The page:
Yesterday I tackled the Education Alliance for Washoe County's claim that spending more money improves student achievement. Specifically, I showed that the chart above was based on arbitrarily selected states that were in no way shape or form similar to Nevada. I also told you I'd show you how to control for similarities.
I went back to the NAEP Data Explorer and grabbed data from all states and broke down the student scores by income (Free or Reduced Lunch status) and race. As I will show you adjusting for income and race eliminates and previous appearance of some type of correlation with spending and student achievement. It also creates a far superior method of controlling for similar states than the one used by the Education Alliance of Washoe County.
My first chart (below) shows the scatter plot of all states and the low-income student scores on the 8th Grade Math and Reading exams in 2007 (I'm still using the same student achievement data). Why low-income students? Every state has low-income students but every state has different amounts of low-income students. Comparing just low-income students creates a more apples to apples comparison between states. Remember, the Education Alliance didn't control for income they just arbitrarily chose three racial categories and arbitrarily decided that similar states had 30-60 percent of the student population as these racial groups.
The scatter plot above shows that spending isn't related to student achievement. An R2 of 0.0018 means that spending only explains 0.18 percent of the differences in student achievement scores. That means nothing is going on at all. Worse still, the regression analysis shows a P-Score of 0.766. That means the relationship observed is 77 percent likely to have occurred at random.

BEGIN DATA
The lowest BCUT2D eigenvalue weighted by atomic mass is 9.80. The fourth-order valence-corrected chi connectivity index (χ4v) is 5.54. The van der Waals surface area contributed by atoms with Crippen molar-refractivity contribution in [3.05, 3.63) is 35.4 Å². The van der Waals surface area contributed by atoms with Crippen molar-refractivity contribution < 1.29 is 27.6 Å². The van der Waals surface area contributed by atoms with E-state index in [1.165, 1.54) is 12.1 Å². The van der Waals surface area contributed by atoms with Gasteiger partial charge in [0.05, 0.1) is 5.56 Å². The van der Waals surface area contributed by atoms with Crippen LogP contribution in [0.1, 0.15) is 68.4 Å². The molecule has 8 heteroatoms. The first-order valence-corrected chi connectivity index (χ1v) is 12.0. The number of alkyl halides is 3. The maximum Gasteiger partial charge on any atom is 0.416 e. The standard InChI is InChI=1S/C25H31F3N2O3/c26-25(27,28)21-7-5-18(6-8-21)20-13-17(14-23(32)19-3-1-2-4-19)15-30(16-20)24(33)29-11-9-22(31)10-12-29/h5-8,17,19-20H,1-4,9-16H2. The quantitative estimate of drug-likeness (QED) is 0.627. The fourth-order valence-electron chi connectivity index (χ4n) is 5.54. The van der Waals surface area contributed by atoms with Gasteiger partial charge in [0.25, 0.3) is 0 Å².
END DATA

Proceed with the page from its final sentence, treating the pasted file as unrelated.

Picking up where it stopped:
Those results are more random than Chuck Norris begging for food by dropping you
with a round house kick to the head.
In other words, spending more money does not improve low-income student achievement.
My next charts look at cross-tabulated reports from the NAEP Data Explorer. That is, I exam the scores of low-income African American and low-income Hispanic by state. We get pretty much the same results as above - spending is not correlated with student achievement.
Spending more money doesn't even explain 1 percent of the difference in scores of low-income African American students. There is also an 81 percent chance the relationship occurred at random. Also note there are some states missing. Not every state has enough low-income African American students to create a large enough sample size to produce meaningful data. Two of these states, Arizona and Alaska were included in the Education Alliance's comparison but are excluded here because they don't have enough low-income African Americans in the state.
The situation is the same with low-income Hispanic students. Less than 1 percent of the relationship can be explained by spending but even then there is a 74 percent chance the relationship occurred at random. Worse still, Alabama, Alaska, Louisiana, Mississippi and South Carolina (all considered similar to Nevada) are excluded from this chart because they do not have enough low-income Hispanics in the state to reliably test.
Using more recent spending and student achievement data shows pretty much the same results.
The conclusion you should reach from this is that spending is not correlated with student achievement even after controlling for race and income status. If there is no correlation, you cannot claim any causation - in other words, you can't claim spending more money will improve student achievement.
One more thing, I'm not done skewering the Education Alliance of Washoe County just yet. Stay tuned!